“I think it’s probably too soon to assess the powers we need but, once the investigation is through, both aspects of the security services and aspects of the policing of these two individuals will be thoroughly investigated and no doubt recommendations will come out of that,” he said.

Pickles’s view that the communications data bill would not have helped prevent the Woolwich murder echoed a similar view expressed by Liberal Democrat sources on Thursday. It follows David Cameron’s promise that although the need for extra counter-terrorism measures would be examined, he was not in favour of a knee-jerk response. A second cabinet minister, Baroness Warsi, has also said it would be wrong to pass legislation on the back of such a tragedy.

The former home secretary Jack Straw has called for a parliamentary investigation into whether the snooper’s charter would have made a difference. Others, including the former Home Office ministers Lord Reid and Lord West and the former government reviewer of terrorism laws Lord Carlile have asked for the government to reconsider its decision to shelve the bill.

David Anderson QC, the current official reviewer of terrorism laws, has tweeted: “We have strong laws, excellent intelligence and enforcement – the attackers want us to panic, let’s hold our nerve.”

Lego Star Wars X-Wing Starfighter Becomes Largest Ever Model

lego

If you are a Star Wars and Lego fan the news a life-size X-Wing Starfighter, which is made from the toy bricks, has been built will come as a pleasant surprise.

The impressive life-size model was unveiled in New York City’s Times Square and contains an astonishing 5,335,200 bricks, making it the largest Lego model ever made.

The model, which was made to promote new animation series The Yoda Chronicles, towers above at a lofty 11ft (3.35m) and is 43ft (13.1m) in length.

Lego Star Wars
The model is 11-feet tall.

It is 42 times the size of the original Lego toy it was based on and took 32 people four months to build.

Unsurprisingly fans of the hit movie have been impressed by the creation.

YouTube user rondthomas1993 wrote: ‘If I ever get rich that’s the very FIRST THING IM BUYING SO YEA I CALLED DIBS’.

Lego Star Wars
It is made out of over 5 million Lego pieces.

HaohmaruHL was also in awe of the model and added: ‘This looks epic, I can’t imagine what Star Wars fans even feel seeing this.’

Luke Skywalker, who used the aircraft to fight against the Galactic Empire in the original Star Wars films, would be able to fit into the model.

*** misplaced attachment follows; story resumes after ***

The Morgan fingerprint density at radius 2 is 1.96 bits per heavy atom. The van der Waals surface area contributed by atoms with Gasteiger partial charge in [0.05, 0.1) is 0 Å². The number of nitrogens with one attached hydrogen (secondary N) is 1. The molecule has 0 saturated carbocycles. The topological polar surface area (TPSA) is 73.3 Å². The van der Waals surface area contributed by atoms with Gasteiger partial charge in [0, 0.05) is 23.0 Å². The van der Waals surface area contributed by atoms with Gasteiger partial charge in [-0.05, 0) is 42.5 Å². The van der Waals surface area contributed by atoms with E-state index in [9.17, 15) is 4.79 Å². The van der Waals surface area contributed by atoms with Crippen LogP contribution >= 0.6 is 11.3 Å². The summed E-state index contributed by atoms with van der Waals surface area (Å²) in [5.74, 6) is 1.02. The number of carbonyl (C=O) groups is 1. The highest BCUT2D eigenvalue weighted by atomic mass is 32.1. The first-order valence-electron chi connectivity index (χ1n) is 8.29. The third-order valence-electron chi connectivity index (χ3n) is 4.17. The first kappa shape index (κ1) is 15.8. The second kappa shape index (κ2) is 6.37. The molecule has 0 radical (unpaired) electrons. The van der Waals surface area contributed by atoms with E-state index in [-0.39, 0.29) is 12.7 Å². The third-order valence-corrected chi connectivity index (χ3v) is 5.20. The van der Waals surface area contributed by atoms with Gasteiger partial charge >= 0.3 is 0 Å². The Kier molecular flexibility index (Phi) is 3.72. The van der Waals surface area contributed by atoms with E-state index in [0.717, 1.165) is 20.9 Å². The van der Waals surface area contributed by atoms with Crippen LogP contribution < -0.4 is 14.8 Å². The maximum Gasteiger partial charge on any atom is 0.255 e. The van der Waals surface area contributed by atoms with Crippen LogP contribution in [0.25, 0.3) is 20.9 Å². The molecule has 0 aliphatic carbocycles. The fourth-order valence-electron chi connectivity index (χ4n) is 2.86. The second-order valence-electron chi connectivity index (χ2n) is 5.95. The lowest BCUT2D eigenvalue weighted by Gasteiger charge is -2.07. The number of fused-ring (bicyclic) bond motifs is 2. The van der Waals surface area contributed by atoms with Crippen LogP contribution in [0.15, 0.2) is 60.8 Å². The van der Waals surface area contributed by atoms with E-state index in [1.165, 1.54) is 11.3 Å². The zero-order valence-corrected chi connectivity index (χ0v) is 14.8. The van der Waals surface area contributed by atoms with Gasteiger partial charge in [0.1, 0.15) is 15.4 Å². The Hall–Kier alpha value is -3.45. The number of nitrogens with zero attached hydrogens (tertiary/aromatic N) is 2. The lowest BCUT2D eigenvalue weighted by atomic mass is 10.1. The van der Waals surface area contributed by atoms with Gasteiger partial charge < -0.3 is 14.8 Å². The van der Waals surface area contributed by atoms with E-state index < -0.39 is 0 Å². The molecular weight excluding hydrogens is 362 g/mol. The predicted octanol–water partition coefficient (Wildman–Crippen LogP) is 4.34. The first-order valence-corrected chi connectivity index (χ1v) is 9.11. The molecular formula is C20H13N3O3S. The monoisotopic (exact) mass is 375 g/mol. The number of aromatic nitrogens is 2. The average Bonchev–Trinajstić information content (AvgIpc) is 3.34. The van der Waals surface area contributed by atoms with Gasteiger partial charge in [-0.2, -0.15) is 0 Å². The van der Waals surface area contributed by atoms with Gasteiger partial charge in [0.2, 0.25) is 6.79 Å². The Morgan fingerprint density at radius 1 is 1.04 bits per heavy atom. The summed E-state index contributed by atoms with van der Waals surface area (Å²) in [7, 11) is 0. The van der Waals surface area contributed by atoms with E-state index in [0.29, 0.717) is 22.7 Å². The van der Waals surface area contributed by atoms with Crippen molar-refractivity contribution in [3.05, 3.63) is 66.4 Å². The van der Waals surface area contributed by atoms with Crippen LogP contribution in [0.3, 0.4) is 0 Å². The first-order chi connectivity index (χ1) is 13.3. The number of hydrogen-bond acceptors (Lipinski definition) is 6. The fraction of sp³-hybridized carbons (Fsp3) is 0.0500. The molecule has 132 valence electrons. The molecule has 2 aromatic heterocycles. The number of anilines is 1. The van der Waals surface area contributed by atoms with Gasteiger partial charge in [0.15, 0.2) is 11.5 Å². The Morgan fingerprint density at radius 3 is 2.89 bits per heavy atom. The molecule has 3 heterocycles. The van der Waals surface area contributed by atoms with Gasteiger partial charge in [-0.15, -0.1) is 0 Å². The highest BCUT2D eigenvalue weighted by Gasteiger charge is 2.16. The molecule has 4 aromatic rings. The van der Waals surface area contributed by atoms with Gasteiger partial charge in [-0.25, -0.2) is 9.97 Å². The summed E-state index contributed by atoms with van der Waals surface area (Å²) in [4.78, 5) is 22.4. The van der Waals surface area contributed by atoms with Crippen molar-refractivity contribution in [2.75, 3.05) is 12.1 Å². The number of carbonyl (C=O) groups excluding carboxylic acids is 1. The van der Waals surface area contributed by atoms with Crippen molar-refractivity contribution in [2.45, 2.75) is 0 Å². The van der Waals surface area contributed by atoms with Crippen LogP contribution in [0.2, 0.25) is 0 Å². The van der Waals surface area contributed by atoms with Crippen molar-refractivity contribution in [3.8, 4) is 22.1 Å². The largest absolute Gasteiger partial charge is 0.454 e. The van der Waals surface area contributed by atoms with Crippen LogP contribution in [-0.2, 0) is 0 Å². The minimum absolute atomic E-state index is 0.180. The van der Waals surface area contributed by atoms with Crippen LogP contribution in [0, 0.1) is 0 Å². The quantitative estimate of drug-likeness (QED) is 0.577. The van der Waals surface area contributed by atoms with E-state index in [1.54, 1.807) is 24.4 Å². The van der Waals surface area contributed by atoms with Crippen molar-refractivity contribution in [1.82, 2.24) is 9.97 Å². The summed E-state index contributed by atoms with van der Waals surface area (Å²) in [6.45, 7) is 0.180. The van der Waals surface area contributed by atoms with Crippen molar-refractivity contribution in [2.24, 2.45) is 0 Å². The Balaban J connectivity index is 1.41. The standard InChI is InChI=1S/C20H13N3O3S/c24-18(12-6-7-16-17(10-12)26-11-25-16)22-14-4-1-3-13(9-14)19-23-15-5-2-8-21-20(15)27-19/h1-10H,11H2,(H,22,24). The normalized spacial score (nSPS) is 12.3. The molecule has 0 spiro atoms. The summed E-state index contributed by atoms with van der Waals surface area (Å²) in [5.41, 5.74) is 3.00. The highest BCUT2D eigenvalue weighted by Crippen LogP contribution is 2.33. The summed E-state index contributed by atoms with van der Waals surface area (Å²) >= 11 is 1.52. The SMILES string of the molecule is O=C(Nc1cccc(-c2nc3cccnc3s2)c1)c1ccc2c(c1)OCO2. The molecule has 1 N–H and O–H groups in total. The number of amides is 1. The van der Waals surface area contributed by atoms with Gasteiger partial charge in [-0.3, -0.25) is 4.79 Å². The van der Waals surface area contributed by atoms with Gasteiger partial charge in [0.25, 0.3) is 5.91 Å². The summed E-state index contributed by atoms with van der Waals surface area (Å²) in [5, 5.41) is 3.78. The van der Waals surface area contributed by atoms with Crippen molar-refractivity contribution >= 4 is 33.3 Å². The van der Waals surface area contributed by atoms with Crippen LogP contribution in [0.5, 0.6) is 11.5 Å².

Journey’s End For Travelers’ Cheques With Just One In 12 Holiday Makers Using Them

traver cheque

The trusty travellers’ cheque could be dying  a death amongst British holidaymakers, a new study has revealed.

Just one in 12 have used them in the past  year and most people now prefer cash or cards.

The survey examined the financial habits and  preferences of Britons abroad; questioning more than 1800 UK adults who had been  to foreign parts in the last 12 months.

Asked what kind of money they took away with  them the majority (78 per cent) said hard cash with 56 per cent choosing debit  or credit cards and 34 per cent taking pre-paid cards.

Of the eight per cent who said traveller’s  cheques, three quarters (75 per cent) saw them as a more ‘secure’ option whilst  13 per cent said they ‘didn’t like’ carrying cash while travelling.

Of those who carried currency, only 18 per  cent claimed to have shopped around for the best exchange rates before changing  their British pounds.

More than a quarter (26 per cent) claimed to  be aware that they hadn’t got the best rate but went ahead with the transaction  anyway.

Asked if they had ever lost or had money  stolen whilst they were abroad, 64 per cent said ‘yes’. And more than half of  those admitted they did not have the correct insurance in place to replace the  cash.

Almost two thirds (60 per cent) of those who  took cash with them on their last holiday admitted that they had run out of  before the end of their stay. In contrast, just 14 per cent of those with  travellers’ cheques had done the same.

Mark Pearson, Chairman of  MyVoucherCodes.co.uk who commissioned the survey, said: ‘It seems travellers’  cheques aren’t as popular as they once may have been – probably because of the  other options now available which seem somewhat easier, such as a prepaid  card.

‘Britons still seem to favour cash when it  comes to travelling abroad, but it seems this does nothing for successful  budgeting, as the majority of those taking cash with them last year ended up  overspending.

‘Whatever method you choose, just make sure  you’re protected against loss or theft of money.

‘Holidays don’t come cheap, and you don’t  want them to cost more than they have to.’